Relationships at Work: Managing the Minefield.

Posted by: Mitchell H. Kirsch 0 comments

Admit it, it’s crossed your mind: the idea of having romantic relationships at work appeals to you, besides, you think Denise at Accounting has been giving encouraging signs, being a little too liberal with the office Post-its (see video above).

Join the club:’s 2009 survey finds that four out of ten workers cop to dating a colleague at work, with three out of ten saying they ended up married to the person.’s Rosemary Haefner isn’t surprised by the results. “Employees spend many hours interacting with co-workers, so it’s not unusual for romances to spark,” says Haefner, who works as the site’s Vice President of Human Resources. “While workplace relationships may be more accepted these days, with 72 percent of workers saying they didn’t have to keep their romance a secret, it’s still important for workers to keep it professional and not let their relationship impact their work.”

“Keep it professional” – that’s easier said than done. Regardless of 72 percent acceptability levels, maintaining successful romantic relationships at work is a minefield, not just for the couple but for the whole office.

Part of it is the power equation that simply cannot be erased from the office context: relationships at work are as much about authority as they are about cooperation.

Employment lawyer Edward Hernstadt illustrates the problem: if things go south, an employee can always tell the law that she felt compelled to date the boss. “The supervisor will say, ‘I just asked you to go on a date,’ but the subordinate says, ‘I felt I couldn’t say no,'” recounts Hernstadt.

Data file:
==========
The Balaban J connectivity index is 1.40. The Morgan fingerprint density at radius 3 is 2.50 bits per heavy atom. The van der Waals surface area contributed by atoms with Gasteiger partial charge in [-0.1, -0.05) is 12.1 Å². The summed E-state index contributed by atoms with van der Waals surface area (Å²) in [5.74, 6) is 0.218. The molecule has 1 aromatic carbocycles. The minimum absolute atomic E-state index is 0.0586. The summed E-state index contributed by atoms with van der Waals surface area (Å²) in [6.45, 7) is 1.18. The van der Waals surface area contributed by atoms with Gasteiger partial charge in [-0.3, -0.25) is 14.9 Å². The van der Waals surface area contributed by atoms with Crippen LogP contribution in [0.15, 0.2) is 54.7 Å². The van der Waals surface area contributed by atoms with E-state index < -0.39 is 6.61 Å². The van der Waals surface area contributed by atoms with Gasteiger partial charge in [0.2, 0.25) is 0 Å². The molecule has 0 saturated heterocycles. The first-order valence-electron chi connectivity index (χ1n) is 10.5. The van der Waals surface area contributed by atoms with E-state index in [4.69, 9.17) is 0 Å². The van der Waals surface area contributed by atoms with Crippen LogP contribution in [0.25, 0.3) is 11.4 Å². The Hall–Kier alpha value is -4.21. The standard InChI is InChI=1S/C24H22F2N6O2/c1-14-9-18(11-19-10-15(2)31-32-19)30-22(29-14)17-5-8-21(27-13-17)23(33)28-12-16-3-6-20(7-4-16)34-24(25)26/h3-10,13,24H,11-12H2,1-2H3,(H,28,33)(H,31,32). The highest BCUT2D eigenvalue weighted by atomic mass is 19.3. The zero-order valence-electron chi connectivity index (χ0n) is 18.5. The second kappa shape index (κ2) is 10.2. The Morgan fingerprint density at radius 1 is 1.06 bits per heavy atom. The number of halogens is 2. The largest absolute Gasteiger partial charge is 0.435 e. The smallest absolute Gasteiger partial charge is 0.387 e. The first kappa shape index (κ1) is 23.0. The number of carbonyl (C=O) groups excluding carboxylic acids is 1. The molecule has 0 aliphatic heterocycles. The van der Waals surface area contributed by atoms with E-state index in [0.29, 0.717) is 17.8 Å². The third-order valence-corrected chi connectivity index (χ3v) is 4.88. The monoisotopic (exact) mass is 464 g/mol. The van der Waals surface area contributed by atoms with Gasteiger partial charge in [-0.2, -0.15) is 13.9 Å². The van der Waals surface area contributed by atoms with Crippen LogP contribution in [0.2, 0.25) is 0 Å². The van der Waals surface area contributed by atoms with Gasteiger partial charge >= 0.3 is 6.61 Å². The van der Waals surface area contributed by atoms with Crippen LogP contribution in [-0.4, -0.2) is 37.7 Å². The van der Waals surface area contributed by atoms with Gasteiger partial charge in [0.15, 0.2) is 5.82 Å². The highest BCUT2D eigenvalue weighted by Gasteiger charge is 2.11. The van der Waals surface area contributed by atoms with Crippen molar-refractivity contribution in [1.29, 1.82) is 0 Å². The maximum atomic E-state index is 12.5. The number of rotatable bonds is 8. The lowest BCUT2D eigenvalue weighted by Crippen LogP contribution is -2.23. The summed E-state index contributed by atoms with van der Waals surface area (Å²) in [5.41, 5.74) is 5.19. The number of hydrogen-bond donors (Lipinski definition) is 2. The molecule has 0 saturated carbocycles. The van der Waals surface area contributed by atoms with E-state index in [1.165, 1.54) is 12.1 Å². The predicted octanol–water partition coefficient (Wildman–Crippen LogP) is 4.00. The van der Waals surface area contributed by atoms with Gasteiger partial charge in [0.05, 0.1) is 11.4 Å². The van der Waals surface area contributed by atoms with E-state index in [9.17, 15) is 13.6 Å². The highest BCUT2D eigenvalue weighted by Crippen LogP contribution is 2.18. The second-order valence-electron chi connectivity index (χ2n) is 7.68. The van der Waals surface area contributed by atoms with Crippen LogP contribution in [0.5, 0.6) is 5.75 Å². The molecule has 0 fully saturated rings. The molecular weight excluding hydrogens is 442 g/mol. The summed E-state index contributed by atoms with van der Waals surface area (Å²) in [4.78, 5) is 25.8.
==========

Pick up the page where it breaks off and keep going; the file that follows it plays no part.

An office policy that sets the rules of legitimate relationships at work? This might sound positively authoritarian, but today’s litigious environment might force HR’s hand. Many offices now ask office couples to sign a “love contract” that spells out that their relationship is consensual and untied to company matters – this frees human resources from worrying about potential litigation in the future in case the relationship sours.

It’s a little less romantic, but it’s a very practical step to take for burgeoning relationships at work. And it saves the office a lot of Post-its in the process.

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